GE CEO Jeff Immelt: Lowering CEO Pay Won’t Fix Our Problems

There’s extreme backlash toward big business as the economy continues to struggle.  Much focus is placed on executive compensation practices, [...]

October 20 2011 by ChiefExecutive.net


There’s extreme backlash toward big business as the economy continues to struggle.  Much focus is placed on executive compensation practices, but GE CEO Jeff Immelt thinks that those sentiments, while valid, are not the cause of our current economic woes.

An article from The Huffington Post shares Immelt’s views on how to get the economy back on track. The answer, says Immelt, is growth and working on selling our products abroad, “The only way to solve this specific problem is growth. If unemployment comes down, people will feel better. If unemployment goes up, people will feel worse, no matter what goes on Wall Street.”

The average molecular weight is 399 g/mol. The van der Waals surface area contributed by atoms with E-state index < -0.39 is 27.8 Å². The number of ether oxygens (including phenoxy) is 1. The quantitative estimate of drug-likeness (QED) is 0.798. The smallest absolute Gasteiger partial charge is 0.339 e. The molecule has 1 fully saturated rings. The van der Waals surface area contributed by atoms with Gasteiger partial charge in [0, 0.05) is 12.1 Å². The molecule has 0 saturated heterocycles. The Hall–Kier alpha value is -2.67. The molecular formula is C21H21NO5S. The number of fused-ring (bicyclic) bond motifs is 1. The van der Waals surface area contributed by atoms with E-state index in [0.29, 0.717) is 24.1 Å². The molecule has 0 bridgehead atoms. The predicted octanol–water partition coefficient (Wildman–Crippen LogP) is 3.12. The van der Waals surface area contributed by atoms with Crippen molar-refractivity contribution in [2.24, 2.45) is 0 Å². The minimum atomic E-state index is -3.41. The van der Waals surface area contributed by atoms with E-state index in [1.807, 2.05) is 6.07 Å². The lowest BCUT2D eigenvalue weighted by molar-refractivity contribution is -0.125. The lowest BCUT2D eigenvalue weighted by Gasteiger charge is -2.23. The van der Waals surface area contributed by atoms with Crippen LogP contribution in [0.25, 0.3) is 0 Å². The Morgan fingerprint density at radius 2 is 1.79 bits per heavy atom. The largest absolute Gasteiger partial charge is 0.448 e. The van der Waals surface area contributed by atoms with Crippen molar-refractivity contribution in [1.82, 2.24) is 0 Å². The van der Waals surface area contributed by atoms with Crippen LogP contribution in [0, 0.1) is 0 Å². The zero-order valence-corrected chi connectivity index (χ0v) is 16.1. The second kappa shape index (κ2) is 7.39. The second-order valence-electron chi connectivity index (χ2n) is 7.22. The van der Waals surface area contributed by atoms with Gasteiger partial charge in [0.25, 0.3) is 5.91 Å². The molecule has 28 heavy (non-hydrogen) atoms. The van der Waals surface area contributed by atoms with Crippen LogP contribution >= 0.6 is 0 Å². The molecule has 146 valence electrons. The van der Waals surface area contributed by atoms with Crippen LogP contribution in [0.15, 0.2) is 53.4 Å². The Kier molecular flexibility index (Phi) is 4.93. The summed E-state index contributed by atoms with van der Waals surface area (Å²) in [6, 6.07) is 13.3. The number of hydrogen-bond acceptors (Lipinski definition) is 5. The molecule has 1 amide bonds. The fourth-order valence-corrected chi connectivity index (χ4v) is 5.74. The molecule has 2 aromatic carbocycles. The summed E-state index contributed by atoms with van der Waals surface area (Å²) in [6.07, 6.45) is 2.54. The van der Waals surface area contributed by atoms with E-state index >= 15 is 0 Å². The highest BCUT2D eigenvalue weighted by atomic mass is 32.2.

And although the spread between public company CEO pay and most Americans is an issue, curbing the pay of a very small percentage of people will not be a strong solution. “The discrepancy is certainly one of the problems today in terms of why people feel the system is unfair. If CEO pay goes way down and unemployment is 12 percent, people are still going to feel bad,” he said. “It is a symptom but it is not the problem.”

And in fact, while there are a few public CEOs with exorbitant pay packages, the majority of CEOs are not making anywhere near the type of money that is getting so much publicity.  Chief Executive published its CEO and Executive Compensation in Privately Held Companies Report 2011 which details the compensation practices of over 1600 CEOs and senior executives at 789 companies.  For more information, click here.

Read: GE CEO Jeff Immelt: U.S. ‘Not Trying That Hard’ To Win Business Overseas